Assistive Technology

The Boise School District Assistive Technology team is a diverse group of professionals offering motor, vision, speech, language and curriculum assistance integrated with educational technology.  The team is comprised of speech language pathologists, physical and occupational therapists, and a teacher for the visually impaired. 

The team serves all students from preschool to high school in the Boise District that exhibit needs for these services.  Support is offered to teachers and students through observation, assessment, recommendations, assistance with implementation of ideas and equipment, and follow-up.  This support enables students with disabilities to participate in their educational program with equipment ranging from low tech to high tech.

Augmentative and Alternative Communication (AAC) falls under the Assistive Technologyumbrella.  AAC is used by individuals whose communication is inadequate to meet their varied communication needs.  In addition to the supports listed above, the team helps students be successful communicators by trying different communication devices and obtaining device funding.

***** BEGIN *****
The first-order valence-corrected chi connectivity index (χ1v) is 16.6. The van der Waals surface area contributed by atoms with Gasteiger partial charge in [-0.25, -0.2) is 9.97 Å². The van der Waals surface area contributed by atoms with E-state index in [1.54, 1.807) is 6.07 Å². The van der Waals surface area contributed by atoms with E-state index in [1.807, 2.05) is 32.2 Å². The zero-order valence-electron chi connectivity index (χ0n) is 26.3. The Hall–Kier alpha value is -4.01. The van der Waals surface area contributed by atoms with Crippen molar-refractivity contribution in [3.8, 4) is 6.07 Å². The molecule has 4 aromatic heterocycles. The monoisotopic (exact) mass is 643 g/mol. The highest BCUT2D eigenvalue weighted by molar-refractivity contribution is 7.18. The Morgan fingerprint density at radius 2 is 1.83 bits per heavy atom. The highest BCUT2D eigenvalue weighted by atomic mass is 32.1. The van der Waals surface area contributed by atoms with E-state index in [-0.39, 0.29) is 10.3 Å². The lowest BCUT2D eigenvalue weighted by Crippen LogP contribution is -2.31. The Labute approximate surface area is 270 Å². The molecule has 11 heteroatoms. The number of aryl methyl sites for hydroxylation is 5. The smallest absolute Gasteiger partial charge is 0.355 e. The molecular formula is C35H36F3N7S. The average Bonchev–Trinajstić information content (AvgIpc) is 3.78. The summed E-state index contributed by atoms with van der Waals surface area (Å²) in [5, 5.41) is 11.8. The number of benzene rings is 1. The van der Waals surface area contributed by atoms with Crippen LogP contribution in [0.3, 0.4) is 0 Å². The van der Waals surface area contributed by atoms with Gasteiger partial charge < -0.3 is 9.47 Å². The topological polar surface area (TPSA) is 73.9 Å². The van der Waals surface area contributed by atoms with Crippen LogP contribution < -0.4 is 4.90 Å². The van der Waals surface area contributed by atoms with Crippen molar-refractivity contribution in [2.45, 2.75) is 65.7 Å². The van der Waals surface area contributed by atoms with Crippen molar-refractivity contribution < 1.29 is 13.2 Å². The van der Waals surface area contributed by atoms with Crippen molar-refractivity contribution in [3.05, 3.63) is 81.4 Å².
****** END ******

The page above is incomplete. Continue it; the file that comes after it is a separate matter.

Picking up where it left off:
• Assistive technology device means any item, piece of equipment, or product system – whether acquired commercially, modified, or customized – that is used to increase, maintain, or improve the functional capabilities of a student with disabilities.
  • Assistive technology assessment will provide additional information to determine if a student will need special education, related services, or supplementary aids and services to enable that student to be educated in the least restrictive environment.
  • Assistive technology service means any service that directly assists a student with a disability in the selection, acquisition, or use of an assistive technology device.
  • Augmentative and alternative communication is an area of clinical practice that attempts to compensate (either temporarily or permanently) for the impairment and disability patterns of individuals with severe expressive communication disorders (i.e., the severely speech-language and writing impaired).  (ASHA, 1989, P.107) AAC interventions should always be multi modal in nature, that is, they should “utilize the individual’s full communication capabilities, including any residual speech or vocalization, gestures, signs, and aided communication.”  The use of gestural communication (including for example, facial expressions, eye gaze, and body postures, in addition to hand gestures) is within the overall definition of AAC.